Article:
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Canadian manufacturers run at higher capacity

Published by Steve Coleman on March 14, 2012

Canadian industries were a little closer to running at capacity in the final three months of 2011 than they were the previous quarter.

New numbers from Statistics Canada say industries operated at an average of 80.5 per cent at the end of 2011, up from an even 80 per cent from July to the end of September.

Analysts say the numbers would have been higher if not for a slight decrease in the non-manufacturing sector's statistics.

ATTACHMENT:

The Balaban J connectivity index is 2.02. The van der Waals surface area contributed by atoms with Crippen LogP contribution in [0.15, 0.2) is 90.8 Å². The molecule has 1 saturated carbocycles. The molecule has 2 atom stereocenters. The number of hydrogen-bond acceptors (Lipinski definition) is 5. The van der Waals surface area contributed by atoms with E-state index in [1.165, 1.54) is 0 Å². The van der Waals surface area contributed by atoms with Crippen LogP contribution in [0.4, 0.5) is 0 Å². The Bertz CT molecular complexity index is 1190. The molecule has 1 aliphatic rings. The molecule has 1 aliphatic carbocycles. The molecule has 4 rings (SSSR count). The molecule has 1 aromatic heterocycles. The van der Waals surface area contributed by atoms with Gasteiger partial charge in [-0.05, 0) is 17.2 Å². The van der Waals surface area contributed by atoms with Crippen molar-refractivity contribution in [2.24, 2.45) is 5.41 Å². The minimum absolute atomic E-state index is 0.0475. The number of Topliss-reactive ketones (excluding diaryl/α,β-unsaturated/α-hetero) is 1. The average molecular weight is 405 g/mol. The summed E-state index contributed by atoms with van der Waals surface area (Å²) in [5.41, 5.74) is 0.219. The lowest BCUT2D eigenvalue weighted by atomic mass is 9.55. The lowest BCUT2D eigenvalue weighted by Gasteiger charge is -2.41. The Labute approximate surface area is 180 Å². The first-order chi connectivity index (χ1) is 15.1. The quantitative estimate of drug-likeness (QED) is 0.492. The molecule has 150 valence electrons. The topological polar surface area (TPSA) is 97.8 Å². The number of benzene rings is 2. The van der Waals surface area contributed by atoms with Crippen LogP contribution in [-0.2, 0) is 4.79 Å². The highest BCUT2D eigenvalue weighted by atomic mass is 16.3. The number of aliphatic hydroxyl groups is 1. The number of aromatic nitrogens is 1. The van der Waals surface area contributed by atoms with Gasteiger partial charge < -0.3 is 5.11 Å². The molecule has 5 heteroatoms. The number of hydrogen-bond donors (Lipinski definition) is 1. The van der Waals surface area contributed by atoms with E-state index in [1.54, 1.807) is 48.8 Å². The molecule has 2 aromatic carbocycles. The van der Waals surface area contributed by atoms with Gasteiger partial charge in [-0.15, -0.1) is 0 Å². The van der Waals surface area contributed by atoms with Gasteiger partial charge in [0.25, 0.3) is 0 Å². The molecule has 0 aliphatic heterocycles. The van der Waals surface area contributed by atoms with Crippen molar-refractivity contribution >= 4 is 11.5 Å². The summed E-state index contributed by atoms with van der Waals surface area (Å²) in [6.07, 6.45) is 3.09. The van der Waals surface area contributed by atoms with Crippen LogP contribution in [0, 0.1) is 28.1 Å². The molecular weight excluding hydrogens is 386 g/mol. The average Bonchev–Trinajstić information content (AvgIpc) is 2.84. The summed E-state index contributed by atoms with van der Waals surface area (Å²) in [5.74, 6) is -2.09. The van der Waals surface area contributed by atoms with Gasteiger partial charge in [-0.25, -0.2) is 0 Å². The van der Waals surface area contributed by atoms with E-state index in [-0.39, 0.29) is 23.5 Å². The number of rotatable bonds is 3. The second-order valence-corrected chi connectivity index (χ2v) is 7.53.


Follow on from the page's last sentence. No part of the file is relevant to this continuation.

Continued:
Except for a hiccup in the second quarter of 2011, Canadian manufacturers have been creeping closer to operating at full capacity since the second quarter of 2009. The number is still below the high-water mark of 83.4 per cent for the first three months of 2007.

Without non-manufacturing numbers, production at manufacturing industries was up 1.4 per cent from the previous quarter.

Statistics Canada says that manufacturers in 12 of the 21 major categories had to put more of their capacity to use, while seven sectors declined. For two of them, the numbers remained stable.

Transportation equipment, machinery as well as chemical, plastic products and metal products reported most of the growth for the period. The paper manufacturing industry, along with food, printing and the petroleum and coal products industries were reported to be using less capacity than they were three months earlier.

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